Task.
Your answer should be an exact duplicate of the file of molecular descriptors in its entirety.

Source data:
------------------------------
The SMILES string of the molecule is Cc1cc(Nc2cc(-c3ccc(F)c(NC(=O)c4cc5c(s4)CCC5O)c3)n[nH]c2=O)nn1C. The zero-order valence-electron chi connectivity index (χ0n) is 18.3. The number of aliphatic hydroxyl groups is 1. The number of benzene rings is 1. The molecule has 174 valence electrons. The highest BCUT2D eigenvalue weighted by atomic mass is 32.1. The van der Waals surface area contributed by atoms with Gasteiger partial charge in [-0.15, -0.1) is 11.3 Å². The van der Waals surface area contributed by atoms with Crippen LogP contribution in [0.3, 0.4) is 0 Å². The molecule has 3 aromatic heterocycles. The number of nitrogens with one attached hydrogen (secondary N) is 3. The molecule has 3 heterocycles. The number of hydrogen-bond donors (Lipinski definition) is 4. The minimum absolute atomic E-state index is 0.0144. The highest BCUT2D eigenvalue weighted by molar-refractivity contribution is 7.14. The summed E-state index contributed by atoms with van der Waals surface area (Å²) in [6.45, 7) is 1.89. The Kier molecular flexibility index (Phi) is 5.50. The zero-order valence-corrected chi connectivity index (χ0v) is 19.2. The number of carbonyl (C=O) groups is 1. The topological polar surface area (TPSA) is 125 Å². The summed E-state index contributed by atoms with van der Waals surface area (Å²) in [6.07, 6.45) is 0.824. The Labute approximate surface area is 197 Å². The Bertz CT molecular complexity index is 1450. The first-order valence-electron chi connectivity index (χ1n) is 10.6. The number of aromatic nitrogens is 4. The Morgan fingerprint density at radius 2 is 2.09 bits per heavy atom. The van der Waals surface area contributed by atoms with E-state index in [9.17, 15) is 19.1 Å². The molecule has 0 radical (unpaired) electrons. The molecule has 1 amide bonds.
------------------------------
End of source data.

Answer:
The SMILES string of the molecule is Cc1cc(Nc2cc(-c3ccc(F)c(NC(=O)c4cc5c(s4)CCC5O)c3)n[nH]c2=O)nn1C. The zero-order valence-electron chi connectivity index (χ0n) is 18.3. The number of aliphatic hydroxyl groups is 1. The number of benzene rings is 1. The molecule has 174 valence electrons. The highest BCUT2D eigenvalue weighted by atomic mass is 32.1. The van der Waals surface area contributed by atoms with Gasteiger partial charge in [-0.15, -0.1) is 11.3 Å². The van der Waals surface area contributed by atoms with Crippen LogP contribution in [0.3, 0.4) is 0 Å². The molecule has 3 aromatic heterocycles. The number of nitrogens with one attached hydrogen (secondary N) is 3. The molecule has 3 heterocycles. The number of hydrogen-bond donors (Lipinski definition) is 4. The minimum absolute atomic E-state index is 0.0144. The highest BCUT2D eigenvalue weighted by molar-refractivity contribution is 7.14. The summed E-state index contributed by atoms with van der Waals surface area (Å²) in [6.45, 7) is 1.89. The Kier molecular flexibility index (Phi) is 5.50. The zero-order valence-corrected chi connectivity index (χ0v) is 19.2. The number of carbonyl (C=O) groups is 1. The topological polar surface area (TPSA) is 125 Å². The summed E-state index contributed by atoms with van der Waals surface area (Å²) in [6.07, 6.45) is 0.824. The Labute approximate surface area is 197 Å². The Bertz CT molecular complexity index is 1450. The first-order valence-electron chi connectivity index (χ1n) is 10.6. The number of aromatic nitrogens is 4. The Morgan fingerprint density at radius 2 is 2.09 bits per heavy atom. The van der Waals surface area contributed by atoms with E-state index in [9.17, 15) is 19.1 Å². The molecule has 0 radical (unpaired) electrons. The molecule has 1 amide bonds.